Orange, Almond and Pecan Cake (GF, V)

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We were away this past long weekend. Not far, less than two hours drive north of where we live. Briefly, I wondered why we were going away when we already live near the beach and could do a stay-cation without spending a cent. But a few hours into the holiday I knew. It was the otherness of it all, that just demanded relaxation. The absence of the urge to clean the bathroom, do laundry or even to stick to any kind of routine. It brought with it permission to just read, to move if it felt good, to open a bottle of wine at 3pm or to eat cheese with crackers on the beach in lieu of lunch.

A walk on the beach saw us clambering over boulders, hopping over waves that momentarily filled the spaces between them. We examined deep, straight fissures in rocky plains on the shore, concluding that they were the result of some long-ago sudden impact which sent shockwaves through the otherwise impenetrable stone. Over time, the sharp edges were worn into softly rounded ones on which tiny sea life made their homes. Colonies of perfectly formed grey sea snails no bigger than peppercorns crunched beneath our feet despite our best efforts to avoid them. We returned to the sand and an hour went by with us leisurely stretched out on beach towels, reading books.

On another afternoon, we meandered around the countryside visiting wineries and distilleries, sighing with pleasure when we sampled a wine made of rose petals here, wrinkling our noses not-so-subtly at the first sip of a gin infused with camomile somewhere else. Apple strudel, its buttery pastry filled with perfectly diced stewed apples was bought and shared with sips of hot tea while we lazed in hammocks. A slice of this cake would have also done nicely.

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This is not a fluffy cloud of a cake. It is dense, mealy and quite frankly rather hideous looking. Rustic, if you will. This is not a cake that bothers itself with holding together or providing a scaffolding for decoration. The upside though, is that it’s very forgiving. If you don’t manage to get the aquafaba into soft peaks, fear not. Beat it for at least 4 or 5 minutes until it is nice and frothy, and the cake will still work, although without the soft peaks the result may be denser.  Forget to buy pecans? Nevermind, walnuts (or just pepitas) will work just as well. No cinnamon to be found? *Shrug* it’ll probably still be delicious. Try not to skip the cardamom though. It is vegan and gluten free. Most importantly, it is the crumbly, fall-aparty, syrup soaked nature of this cake that makes it utterly satisfying with a cup of tea.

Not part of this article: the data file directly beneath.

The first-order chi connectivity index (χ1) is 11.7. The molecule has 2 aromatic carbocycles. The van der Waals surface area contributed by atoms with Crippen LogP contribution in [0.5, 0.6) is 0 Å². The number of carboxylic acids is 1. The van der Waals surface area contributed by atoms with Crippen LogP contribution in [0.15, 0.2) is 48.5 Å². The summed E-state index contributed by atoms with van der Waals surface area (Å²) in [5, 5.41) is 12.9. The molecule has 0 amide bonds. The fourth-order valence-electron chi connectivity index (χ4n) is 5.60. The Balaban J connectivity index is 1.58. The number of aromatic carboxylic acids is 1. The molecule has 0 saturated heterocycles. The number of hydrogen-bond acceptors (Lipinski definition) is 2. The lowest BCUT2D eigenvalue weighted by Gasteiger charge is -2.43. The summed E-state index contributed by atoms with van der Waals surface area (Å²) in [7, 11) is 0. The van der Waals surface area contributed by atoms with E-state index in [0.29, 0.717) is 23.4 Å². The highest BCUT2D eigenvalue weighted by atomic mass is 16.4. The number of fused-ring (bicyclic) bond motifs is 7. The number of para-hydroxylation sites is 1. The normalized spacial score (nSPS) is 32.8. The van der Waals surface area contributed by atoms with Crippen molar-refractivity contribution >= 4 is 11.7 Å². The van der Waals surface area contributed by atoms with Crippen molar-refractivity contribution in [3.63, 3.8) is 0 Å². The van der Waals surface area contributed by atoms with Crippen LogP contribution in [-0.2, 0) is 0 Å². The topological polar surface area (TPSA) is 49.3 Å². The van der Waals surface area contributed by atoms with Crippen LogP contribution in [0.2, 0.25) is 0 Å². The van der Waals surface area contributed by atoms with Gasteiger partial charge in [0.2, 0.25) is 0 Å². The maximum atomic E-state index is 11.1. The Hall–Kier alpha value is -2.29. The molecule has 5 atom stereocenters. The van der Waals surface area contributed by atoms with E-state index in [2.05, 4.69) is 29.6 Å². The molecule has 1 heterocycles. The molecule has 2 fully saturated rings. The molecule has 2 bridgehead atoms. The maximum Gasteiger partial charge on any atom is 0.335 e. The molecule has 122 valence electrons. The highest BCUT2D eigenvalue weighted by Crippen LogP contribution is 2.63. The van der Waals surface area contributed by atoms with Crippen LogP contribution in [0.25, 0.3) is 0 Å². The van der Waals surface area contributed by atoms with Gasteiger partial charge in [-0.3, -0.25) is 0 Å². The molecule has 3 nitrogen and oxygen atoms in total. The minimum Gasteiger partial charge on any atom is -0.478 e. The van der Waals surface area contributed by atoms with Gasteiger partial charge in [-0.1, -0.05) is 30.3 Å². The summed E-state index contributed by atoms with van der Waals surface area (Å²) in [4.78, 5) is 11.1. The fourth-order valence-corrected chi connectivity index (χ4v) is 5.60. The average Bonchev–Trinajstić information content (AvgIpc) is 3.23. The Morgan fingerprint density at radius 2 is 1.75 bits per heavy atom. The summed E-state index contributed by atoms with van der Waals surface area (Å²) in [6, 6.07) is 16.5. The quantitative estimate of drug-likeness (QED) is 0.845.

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Orange, cardamom and pecan cake (GF, Vegan)

Ingredients:

6 tbsp aquafaba*
1/3 cup coconut oil
Zest of 2 oranges, finely grated
Juice of 2 oranges- 2 tbsp in cake, rest in syrup
2 cups almond meal
1 tsp baking powder
2tbsp honey for cake + 4 tbsp for syrup
1/3 cup pecans roughly chopped
1 tsp cinnamon
1 tsp Vanilla paste or powder
Pinch salt
4-6 cardamom pods- grind the seeds and reserve the skins
4 tbsp honey for syrup
Small handful pepitas or a few more pecans

Thick or whipped cream to serve

Method:

Grease a small loaf tin and line it with baking paper. Preheat the oven to 170 degrees C (340 F).

Use an electric beater (handheld or stand) to beat the aquafaba until soft peaks start to form. Add coconut oil, 2 tbsp honey, 2 tbsp orange juice, orange zest and coconut oil. Whisk briefly to combine. In a separate mixing bowl, sieve the almond meal. Add baking powder, cinnamon, vanilla, salt and ground cardamom seeds. Stir to combine.

Add the wet ingredients to the dry ones and stir gently to just combine. Add the chopped pecans and stir just a few times. The mixture will be quite a thick batter, but should still be pourable unlike a dough.

Pour into prepared loaf pan. Bake for 25-30 min on the middle shelf. On another tray, place the pepitas or remaining pecans and toast in the oven for the last 7-10 minutes. Remove cake from oven when a skewer passed into the centre of the cake comes out clean. Press toasted whole pecans into top of cake or sprinkle with pepitas. Press the nuts or pepitas lightly into the top of the cake.

To make the syrup

While the cake is cooking, place the remaining orange juice, 4 tbsp honey and the cardamom skins in a small heavy-bottomed saucepan and bring to a boil. Lower the heat and simmer for about 30 min or until the syrup thickens. The syrup should be about half as thick as maple syrup.